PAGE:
Contactless payments in public transport are here to stay, but is the industry ready?
Contactless transit payments quick fire Q&A with Nilaya Varma of Primus Partners India
Did you join our recent webinar GO CONTACTLESS: Keep your drivers and passengers safe? Not to worry if you missed it, you can watch it on-demand or catch the quick fire Q&A interviews with our panelists in a snappy 10 minute read.
Thanks for joining us Nilaya, can you please introduce yourself?
I am a co-founder of Primus Partners in India – we work with both public and private sector organizations involved in nation building. Personally, I have worked with consulting firms PwC, Accenture and KPMG in the past on digital government transformation and public policy consulting. I have led more than 20 key assignments across digital strategy, mobility, infrastructure, healthcare and smart cities in more than 30 countries.
Can you please walk us through the world of public mobility in India right now?
One thing we need to recognize is that anything that is multiplied by 1.3bn people is always going to be large. That is true for everything in India. We have a large transportation and bus service of 1.3m buses from 62 bus transit operators with 25bn plus people ridership. Only 10% of the buses are run by the public sector (150k buses).
The reality is that due to the socio-economic circumstances in India, the demand for public transport is going to continue. Social distancing for most Indians does not exist because of the density of the cities and the way that we travel, which is important in the context of public transport in India.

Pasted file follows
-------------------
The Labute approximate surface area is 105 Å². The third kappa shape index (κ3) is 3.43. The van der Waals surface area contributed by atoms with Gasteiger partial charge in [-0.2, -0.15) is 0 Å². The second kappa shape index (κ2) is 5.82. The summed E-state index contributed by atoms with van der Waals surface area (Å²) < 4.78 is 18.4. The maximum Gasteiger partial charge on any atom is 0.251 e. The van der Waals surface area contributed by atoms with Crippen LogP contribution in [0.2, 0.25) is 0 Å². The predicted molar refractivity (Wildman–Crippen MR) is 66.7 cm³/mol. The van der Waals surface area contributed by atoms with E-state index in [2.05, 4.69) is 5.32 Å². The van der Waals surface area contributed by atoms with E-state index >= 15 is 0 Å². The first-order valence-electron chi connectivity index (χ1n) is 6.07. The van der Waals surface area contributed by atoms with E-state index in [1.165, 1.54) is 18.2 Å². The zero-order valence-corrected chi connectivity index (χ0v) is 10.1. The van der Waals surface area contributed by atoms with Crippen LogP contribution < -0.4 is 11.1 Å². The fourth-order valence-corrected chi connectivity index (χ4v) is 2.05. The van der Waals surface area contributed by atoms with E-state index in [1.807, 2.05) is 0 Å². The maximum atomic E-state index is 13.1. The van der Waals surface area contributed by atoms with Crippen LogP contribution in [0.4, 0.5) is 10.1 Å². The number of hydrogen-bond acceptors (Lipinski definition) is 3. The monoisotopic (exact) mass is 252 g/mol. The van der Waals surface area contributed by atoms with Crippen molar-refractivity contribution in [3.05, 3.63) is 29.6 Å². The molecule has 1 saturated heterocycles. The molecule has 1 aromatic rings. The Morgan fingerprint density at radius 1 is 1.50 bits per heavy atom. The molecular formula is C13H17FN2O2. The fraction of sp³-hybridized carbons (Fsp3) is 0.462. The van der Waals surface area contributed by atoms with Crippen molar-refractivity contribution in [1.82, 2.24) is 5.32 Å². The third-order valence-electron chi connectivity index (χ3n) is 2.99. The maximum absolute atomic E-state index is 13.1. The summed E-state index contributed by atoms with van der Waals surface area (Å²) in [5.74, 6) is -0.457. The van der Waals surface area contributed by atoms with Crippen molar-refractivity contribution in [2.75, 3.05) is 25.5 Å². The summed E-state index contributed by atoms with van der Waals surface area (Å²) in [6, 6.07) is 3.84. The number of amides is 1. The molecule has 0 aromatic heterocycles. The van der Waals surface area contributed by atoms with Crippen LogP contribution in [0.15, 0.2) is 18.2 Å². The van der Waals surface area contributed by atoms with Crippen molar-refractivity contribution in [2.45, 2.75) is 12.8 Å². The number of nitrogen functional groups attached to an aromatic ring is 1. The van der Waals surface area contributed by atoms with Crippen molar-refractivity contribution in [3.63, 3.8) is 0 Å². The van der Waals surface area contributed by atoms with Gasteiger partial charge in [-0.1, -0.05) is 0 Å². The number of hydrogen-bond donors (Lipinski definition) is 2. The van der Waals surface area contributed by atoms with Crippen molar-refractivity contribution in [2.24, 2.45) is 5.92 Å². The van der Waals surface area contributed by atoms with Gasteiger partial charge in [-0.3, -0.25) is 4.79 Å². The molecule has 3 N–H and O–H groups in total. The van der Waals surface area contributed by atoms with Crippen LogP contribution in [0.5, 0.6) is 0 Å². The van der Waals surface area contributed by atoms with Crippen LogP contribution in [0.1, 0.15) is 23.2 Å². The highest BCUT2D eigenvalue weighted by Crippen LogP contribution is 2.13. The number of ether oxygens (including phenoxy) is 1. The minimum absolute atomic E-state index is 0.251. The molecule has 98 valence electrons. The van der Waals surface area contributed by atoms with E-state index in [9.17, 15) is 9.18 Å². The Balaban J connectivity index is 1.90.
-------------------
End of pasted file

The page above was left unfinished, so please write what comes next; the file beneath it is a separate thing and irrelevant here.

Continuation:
Tell us more about your contactless payment environment?
In India, everything co-exists at the same time, for example in one region across multiple operators we have farebox collection in place as we are moving to open loop systems:
Level 0 – Fare Box Collection
Level 1 – Pre-printed Ticket
Level 2 – Electronic Ticketing
Level 3 – Smart Card Ticketing (Closed Loop)
Level 4 – Smart Card Ticketing (Semi Closed Loop)
Level 5 – Smart Cart Ticketing (Open Loop)
In the last few years though we have seen a significant push towards level 5 to get to open loop systems. There is clear progression across the country to contactless mobility.
How do you think things will progress in light of COVID-19?
A year ago, the National Common Mobility Card was introduced in an attempt to create a single interoperable platform that would help create e-ticketing and payment system. In light of COVID-19 this initiative will get a push – people are saying they want to avoid contact and are buying passes instead of tickets.
There are start-ups in India with innovative solutions involving live bus tracking, passenger mapping, contactless payment cards and fleet management to help authorities monitor and track passengers after lockdown. This includes leveraging NFC based smart cards and simple QR codes for payments.
Central government already announced that passengers traveling on metro trains will see contactless ticketing replace tokens once restrictions on public transport are lifted.
Overall, the direction was already there, and COVID-19 will push things forward very quickly. Funnily enough, most people would know that Indian’s love their cash and I have never seen them avoiding cash until now. I think that is going to continue.
How has public transit ticketing changed? Do you think the future is contactless?